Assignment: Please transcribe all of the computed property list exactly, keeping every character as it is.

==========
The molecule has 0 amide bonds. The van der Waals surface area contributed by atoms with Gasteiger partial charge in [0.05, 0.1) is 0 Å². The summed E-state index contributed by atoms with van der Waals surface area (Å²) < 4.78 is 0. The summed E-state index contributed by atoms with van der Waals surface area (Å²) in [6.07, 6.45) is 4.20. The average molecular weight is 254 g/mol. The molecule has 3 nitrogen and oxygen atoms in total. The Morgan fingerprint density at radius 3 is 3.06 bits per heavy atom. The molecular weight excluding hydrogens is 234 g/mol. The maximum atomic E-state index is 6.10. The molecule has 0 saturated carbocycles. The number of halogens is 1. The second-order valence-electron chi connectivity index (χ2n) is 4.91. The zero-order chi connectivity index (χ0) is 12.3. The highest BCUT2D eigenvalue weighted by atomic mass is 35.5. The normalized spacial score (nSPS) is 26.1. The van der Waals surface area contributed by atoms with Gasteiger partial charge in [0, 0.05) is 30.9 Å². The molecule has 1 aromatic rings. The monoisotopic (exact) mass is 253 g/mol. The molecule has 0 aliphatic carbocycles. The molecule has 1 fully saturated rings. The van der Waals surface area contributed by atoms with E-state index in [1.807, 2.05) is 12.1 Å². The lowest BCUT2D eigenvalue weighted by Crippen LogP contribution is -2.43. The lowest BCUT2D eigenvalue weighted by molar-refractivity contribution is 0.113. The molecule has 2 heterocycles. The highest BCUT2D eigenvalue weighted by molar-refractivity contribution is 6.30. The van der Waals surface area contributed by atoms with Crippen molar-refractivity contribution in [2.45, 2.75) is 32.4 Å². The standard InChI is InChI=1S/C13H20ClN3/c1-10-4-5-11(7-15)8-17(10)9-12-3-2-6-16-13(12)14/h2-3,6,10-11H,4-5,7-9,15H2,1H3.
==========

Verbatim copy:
The molecule has 0 amide bonds. The van der Waals surface area contributed by atoms with Gasteiger partial charge in [0.05, 0.1) is 0 Å². The summed E-state index contributed by atoms with van der Waals surface area (Å²) < 4.78 is 0. The summed E-state index contributed by atoms with van der Waals surface area (Å²) in [6.07, 6.45) is 4.20. The average molecular weight is 254 g/mol. The molecule has 3 nitrogen and oxygen atoms in total. The Morgan fingerprint density at radius 3 is 3.06 bits per heavy atom. The molecular weight excluding hydrogens is 234 g/mol. The maximum atomic E-state index is 6.10. The molecule has 0 saturated carbocycles. The number of halogens is 1. The second-order valence-electron chi connectivity index (χ2n) is 4.91. The zero-order chi connectivity index (χ0) is 12.3. The highest BCUT2D eigenvalue weighted by atomic mass is 35.5. The normalized spacial score (nSPS) is 26.1. The van der Waals surface area contributed by atoms with Gasteiger partial charge in [0, 0.05) is 30.9 Å². The molecule has 1 aromatic rings. The monoisotopic (exact) mass is 253 g/mol. The molecule has 0 aliphatic carbocycles. The molecule has 1 fully saturated rings. The van der Waals surface area contributed by atoms with E-state index in [1.807, 2.05) is 12.1 Å². The lowest BCUT2D eigenvalue weighted by Crippen LogP contribution is -2.43. The lowest BCUT2D eigenvalue weighted by molar-refractivity contribution is 0.113. The molecule has 2 heterocycles. The highest BCUT2D eigenvalue weighted by molar-refractivity contribution is 6.30. The van der Waals surface area contributed by atoms with Crippen molar-refractivity contribution in [2.45, 2.75) is 32.4 Å². The standard InChI is InChI=1S/C13H20ClN3/c1-10-4-5-11(7-15)8-17(10)9-12-3-2-6-16-13(12)14/h2-3,6,10-11H,4-5,7-9,15H2,1H3.